We received thousands of fabulous entries to our Vivian Maier creative writing contest. Here are our favourite collège texts entered as B1.
And the winners are, in no particular order:
Camille, Antonio and Raphaëlle from Ms Le Gendre’s class, Collège Barbey d'Aurevilly, Rouen;
Aurore, Bradley and Calvyn, Mrs Guillet’s class, Lycée Français Charlemagne, Pointe-Noire, Congo;
Mila and Neska from Mrs Toyer’s class, Collège du Bois d’Aulne, Conflans Sainte Honorine
Kenza and Lisa, Mr Brosseau’s class, Collège Kennedy, Allonnes;
Nathan from Mme Hullar’s class, Collège Tomi Ungerer, Detwiller;
Sophie from Mme Calonne’s class, Collège Les Provinces, Blois;
Constance from Ms Saulière’s class, Collège Cassignol, Bordeaux;
Renzo from Ms Pham’s class, Lycée Stendhal, Milan;
Kassandra and Jade from Mme Massardier’s class, Collège Roger Ruel, St Didier en Velay;
Souraya from Mrs Dufaux’s class, Collège Saint-Exupéry, Rabat, Morocco;
Marius and Max from Ms Steinmann’s class working with M. Ambroise, Collège Foch Strasbourg;
Rose from M. Combier’s class, Collège Georges Brassens, Paris;
Lucie, Apolline and Charlotte from Ms Mokhtari’s class, Vichy
Scroll down to discover their amazing texts!
Camille, Antonio and Raphaëlle from Ms Le Gendre’s class, Collège Barbey d'Aurevilly, Rouen
The “Humpty Dumpty Pandemic”
On the 11th of September, in the evening, some passers-by saw a very strange man on Chicago Avenue.
He was wearing a pink buttoned coat and a purple scarf.
He was wandering around in the street at random, doing round trips: some people said they saw him more than seven times.
Around 8 p.m., this weird stranger just lay down in the middle of the street and styed there all night.
He started reciting the famous nursery rhyme, “Humpty Dumpty”, tirelessly, more and more quickly.
Humpty Dumpty sat on a wall
Humpty Dumpty had a great fall
All the king's horses and all the king's men
Couldn't put Humpty together again.
This strange individual only stopped this creepy song in the morning. He was dead. And he was only the first victim of what we now call the “Humpty Dumpty Pandemic”.
On the 12th, the poor baker Monica Lodge, died of this mysterious pandemic.
On the 13th, it was the turn of James Cooper. On the 14th, Cyndy Blossom. On the 15th, Kathleen Luna, on the 16th, Joe Wetherbee and so forth…
A police investigation is underway, but they haven’t found any explanation for the moment. We will keep you informed. If you know anything about this matter, pleas call 911.
We hope you stay alive and this macabre pandemic will cease.
The next two entries were both about the same photo, one which inspired many of you.
Aurore, Bradley and Calvyn, Mrs Guillet’s class, Lycée Français Charlemagne, Pointe-Noire, Congo
The girl on the picture is Stalina Castilla, she is Russian, Colombian and American because her father is American and her mother is Colombian. She lives in Chicago in a remote neighbourhood. She is 8 years old and she’s a student in a school named Grammy. She’s troublesome at school and everyone is afraid of her because she likes fighting and hits everyone around her, like her classmates.
When she’s not at school the girl is the head of a gang in her neighbourhood. Stalina likes to do a lot of things when she isn't at school like street fighting and playing football. But at the moment Stalina is waiting for her neighbourhood mates in front of a clothes shop and she is all dirty because she has just come back from a fight.
Stalina is like that, that is to say troublesome, a brawler and rebel because of her family who is very strict, especially her father because he is very violent with her and she doesn’t receive any attention from her parents. The girl feels so lonely that she spends most of her time with her gang to be the center of attention and not to be alone.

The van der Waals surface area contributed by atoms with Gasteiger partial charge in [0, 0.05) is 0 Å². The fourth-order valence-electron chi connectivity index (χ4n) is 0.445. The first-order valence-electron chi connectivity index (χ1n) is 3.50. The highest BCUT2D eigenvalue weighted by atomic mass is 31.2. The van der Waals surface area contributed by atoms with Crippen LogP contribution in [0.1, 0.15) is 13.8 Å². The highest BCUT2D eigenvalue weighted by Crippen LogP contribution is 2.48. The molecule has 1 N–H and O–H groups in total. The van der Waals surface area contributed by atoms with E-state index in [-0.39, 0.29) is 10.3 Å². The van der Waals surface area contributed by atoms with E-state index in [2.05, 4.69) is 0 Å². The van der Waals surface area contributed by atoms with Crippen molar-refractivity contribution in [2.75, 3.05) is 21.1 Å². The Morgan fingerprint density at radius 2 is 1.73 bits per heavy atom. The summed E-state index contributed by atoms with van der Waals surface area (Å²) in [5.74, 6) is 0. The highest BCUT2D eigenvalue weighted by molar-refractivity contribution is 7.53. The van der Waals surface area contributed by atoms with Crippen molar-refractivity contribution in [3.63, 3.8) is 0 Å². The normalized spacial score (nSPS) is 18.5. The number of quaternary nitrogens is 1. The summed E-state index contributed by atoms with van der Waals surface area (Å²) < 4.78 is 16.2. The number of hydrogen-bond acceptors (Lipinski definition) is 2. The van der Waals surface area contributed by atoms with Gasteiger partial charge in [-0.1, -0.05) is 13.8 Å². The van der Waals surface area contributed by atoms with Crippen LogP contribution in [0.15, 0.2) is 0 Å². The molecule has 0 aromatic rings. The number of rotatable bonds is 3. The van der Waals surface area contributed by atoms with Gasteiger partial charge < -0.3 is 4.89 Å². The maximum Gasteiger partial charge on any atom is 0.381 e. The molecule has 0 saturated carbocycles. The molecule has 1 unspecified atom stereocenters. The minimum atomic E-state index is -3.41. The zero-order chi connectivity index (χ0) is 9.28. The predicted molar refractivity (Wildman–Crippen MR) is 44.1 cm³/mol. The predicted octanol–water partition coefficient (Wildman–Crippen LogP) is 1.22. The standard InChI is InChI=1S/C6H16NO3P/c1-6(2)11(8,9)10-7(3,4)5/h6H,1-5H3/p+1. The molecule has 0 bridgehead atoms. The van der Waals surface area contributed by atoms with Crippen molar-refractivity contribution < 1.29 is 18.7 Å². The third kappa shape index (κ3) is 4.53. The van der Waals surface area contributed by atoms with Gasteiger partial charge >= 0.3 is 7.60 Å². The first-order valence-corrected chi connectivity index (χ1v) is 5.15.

Mila and Neska from Mrs Toyer’s class, Collège du Bois d’Aulne, Conflans Sainte Honorine
In real life
It’s the story of a little girl who doesn’t have money. She lives in the street alone. But one day, someone gives her money so she goes to a grocery and buy a chocolate bar to eat.
After that she decides to walk in the streets and she sees one of her friends. His friend is poor, like her, but he has a family. She talks with him and she decides to share with him her chocolate bar. But after she told to him that, her friend tells to her:
“Hey, someone wants to give you money.”
So, she turns around, of course, to take the money, but there is nobody. She turns to her friend for asks to him: “Why did you say that, there is nobody?”
In reality her friend robbed her chocolate bar, and now he is running.
She decides to not run after him because she knows why he do that: he doesn’t have money so he can’t even eat. The little boy is hungry and thirsty, like her. He is tired of asking people: "Can I have money please?” like her. It’s so difficult!
She is alone, she doesn’t have money, doesn’t have a family, doesn’t have a house and nobody wants to help her… It’s very useless to continue, so she cried, cried, just cried.
The moral of this story is: “You can be generous, but don’t forget yourself!Do you really need all of you buy?”
Kenza and Lisa, Mr Brosseau’s class, Collège Kennedy, Allonnes
Mum isn't looking after me so I'm exploring the funfair. It's funny all the noises but it gives me a headache I'm going to go left this time because mum scolded me yesterday when I went right. She won't see me absence this time. It's so nice on this side. There's candyfloss and candy apples, I'm going to try to catch one, but I can't, I'm too small! I'm going to go inside: there are attractions for older children, I'll try to get in. It's a maze, but it's special. There is a very scary clown, he scares me. I'm going to get out of here, but which way do I go, left or right? I go right, and I have to run. The clown is chasing me! I'm lost! I go left again and then right. I am lost! I'm stuck in the maze! I go and hide between the corncobs so that the clown doesn't find me. He is there. I see him coming. he found me he caught me I'm scared. I want to go home. I'm scared I think he's going to take me to a scary place. If I scream he's going to let me go, he doesn't want to let me go I see my mommy. She's coming towards me. She's worried. The clown is taking off his mask: but it's my daddy!! He's scaring the hell out of me! I don't think I can go there anymore: it's too scary.